Saturday, June 21, 2008

Oh yes! More good old Aussie stupidity!

In the 1920s in Sydney, Bradfield designed the railway system with 50 years of capacity into the network.....
Since the 1970s we have had scumbag governments think that oil will go on forever, and every stupid twat will want to drive a car.
And of course in recent years we have had Carr for cars, Iemma, and Costa the railway hating bald headed, chrome dome filthhead.
He used to be a fireman on the railway at Enfield, and by all accounts was a useless, lazy, bludger, and has maintained an anti rail stance ever since.
So, suck on this you loosers, this is where your pro road policies have got us...
We need to learn from our betters, the Asian countries.

Stuck in traffic? Get used to it, Sydney

Linton Besser Transport ReporterJune 21, 2008
THE equivalent of 14 Lane Cove tunnels would need to be built every year for the next five years just to stop traffic getting any worse, a study by the University of Sydney has found.
Sydney's car addiction is so chronic that if traffic grows at the same rate as it has in the last couple of years, the number of car trips in the morning peak will climb 83,000 to 250,000 by 2013.
The road space needed to accommodate the extra cars is "equivalent to adding 21 M2 motorways over the next five years [just to] maintain traffic congestion as it is at present".
The report, by Peter Stopher and Camden FitzGerald, from the Institute of Transport and Logistics Studies at the university, urges state and federal governments to scrap all car-related taxes such as registration and petrol excise, and instead impose a calibrated congestion tax on Sydney's roads.
The stunning assessment of just how choked Sydney's roads are becoming is echoed by the Roads Minister, Eric Roozendaal.
"There's an extra 1 million vehicles on our roads and an extra 600,000 drivers since 1996," he told the Herald.
But Mr Roozendaal dismissed the findings as "armchair advice from academics in ivory towers".
The report found that so many cars are clogging the city that to accommodate the growth "the capacity expansion required is in the order of 14 Lane Cove Tunnels per year".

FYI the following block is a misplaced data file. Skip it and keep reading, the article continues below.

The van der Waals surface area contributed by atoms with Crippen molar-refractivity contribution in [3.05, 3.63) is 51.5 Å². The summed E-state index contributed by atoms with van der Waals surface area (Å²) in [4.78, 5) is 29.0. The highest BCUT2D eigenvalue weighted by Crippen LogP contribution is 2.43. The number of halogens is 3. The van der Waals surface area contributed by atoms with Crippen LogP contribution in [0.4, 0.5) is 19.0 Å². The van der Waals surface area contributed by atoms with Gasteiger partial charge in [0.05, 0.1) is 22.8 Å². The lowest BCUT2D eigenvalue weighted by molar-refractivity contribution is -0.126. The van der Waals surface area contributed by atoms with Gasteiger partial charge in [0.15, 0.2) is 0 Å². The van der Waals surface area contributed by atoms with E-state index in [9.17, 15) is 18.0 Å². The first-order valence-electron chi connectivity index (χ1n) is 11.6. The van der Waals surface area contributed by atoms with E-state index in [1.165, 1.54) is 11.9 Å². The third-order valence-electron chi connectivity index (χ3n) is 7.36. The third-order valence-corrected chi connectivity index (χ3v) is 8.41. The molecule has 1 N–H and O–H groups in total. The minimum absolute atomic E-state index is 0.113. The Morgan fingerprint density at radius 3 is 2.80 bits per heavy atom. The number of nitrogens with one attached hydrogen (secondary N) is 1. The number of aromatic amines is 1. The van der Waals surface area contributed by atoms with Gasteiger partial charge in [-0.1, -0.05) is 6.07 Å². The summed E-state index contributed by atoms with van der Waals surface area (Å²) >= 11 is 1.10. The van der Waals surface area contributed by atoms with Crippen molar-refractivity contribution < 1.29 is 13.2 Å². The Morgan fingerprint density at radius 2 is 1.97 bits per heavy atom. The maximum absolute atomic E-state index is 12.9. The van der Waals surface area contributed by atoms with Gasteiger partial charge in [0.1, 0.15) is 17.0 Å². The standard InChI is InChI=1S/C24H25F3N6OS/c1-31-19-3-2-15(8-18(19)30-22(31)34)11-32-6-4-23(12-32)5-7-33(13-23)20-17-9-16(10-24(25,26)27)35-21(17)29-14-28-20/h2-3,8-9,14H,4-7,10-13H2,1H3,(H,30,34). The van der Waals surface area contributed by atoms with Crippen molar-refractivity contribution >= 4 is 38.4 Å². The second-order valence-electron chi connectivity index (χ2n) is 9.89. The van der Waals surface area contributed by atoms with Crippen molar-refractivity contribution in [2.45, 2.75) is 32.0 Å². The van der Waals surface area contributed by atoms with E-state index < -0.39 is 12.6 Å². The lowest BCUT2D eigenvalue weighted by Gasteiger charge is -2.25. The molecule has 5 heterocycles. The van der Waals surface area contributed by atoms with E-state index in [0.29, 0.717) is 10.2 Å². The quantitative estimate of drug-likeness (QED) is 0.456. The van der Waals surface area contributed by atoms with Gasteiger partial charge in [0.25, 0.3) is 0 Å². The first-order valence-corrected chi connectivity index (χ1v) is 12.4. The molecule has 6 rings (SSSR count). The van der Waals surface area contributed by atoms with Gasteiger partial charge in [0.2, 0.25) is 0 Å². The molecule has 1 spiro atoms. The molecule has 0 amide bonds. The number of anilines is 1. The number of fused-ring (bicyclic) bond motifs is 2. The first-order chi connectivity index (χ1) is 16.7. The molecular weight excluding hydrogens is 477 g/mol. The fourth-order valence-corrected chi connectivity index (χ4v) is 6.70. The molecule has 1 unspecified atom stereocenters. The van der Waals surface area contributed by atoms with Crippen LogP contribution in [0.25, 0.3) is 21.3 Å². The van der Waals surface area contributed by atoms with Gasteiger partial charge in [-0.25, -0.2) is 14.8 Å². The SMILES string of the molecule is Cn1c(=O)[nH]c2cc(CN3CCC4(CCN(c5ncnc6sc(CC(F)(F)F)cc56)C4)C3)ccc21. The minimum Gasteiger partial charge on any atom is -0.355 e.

"Contrasted to the population and car growth, one can see clearly that the rate of growth of vehicle kilometre trips is far outstripping additions to the road network," it says.
"If we consider that the roads in Sydney are congested today, then by 2031 we will be looking at a much more severe situation."
The authors do not, however, recommend large-scale road expansion. They say that road construction simply induces more traffic. Instead, they suggest that only targeted public transport services will reduce road congestion, but are pessimistic that even huge investment would be successful.
At least $225 million would need to be spent on 450 new buses, and rail would have to absorb 36,000 more passengers in the morning peak, "or the equivalent of about 45 more trains per peak period", the report says.
However, it also says that even doubling the number of rides on public transport "would realistically do no more than absorb the growth in peak period travel".
In several cities around the world, such as London, a congestion charge has helped cut non-essential car trips into city centres, and a similar scheme should be adopted in Sydney, the study recommends.
A charge that varies depending on the length of the journey and the time it is made is needed, it says. "It would penalise more heavily those who travel in the peak periods, thereby leading to some flattening of the peaks."
This, combined with staggering school starts and work hours, and focused improvements to bus and train services, would mean congestion would not worsen significantly as the population increased.
Mr Roozendaal said he understood motorists' frustration, but insisted there was no "silver bullet". "We need commonsense solutions," he said.

No comments: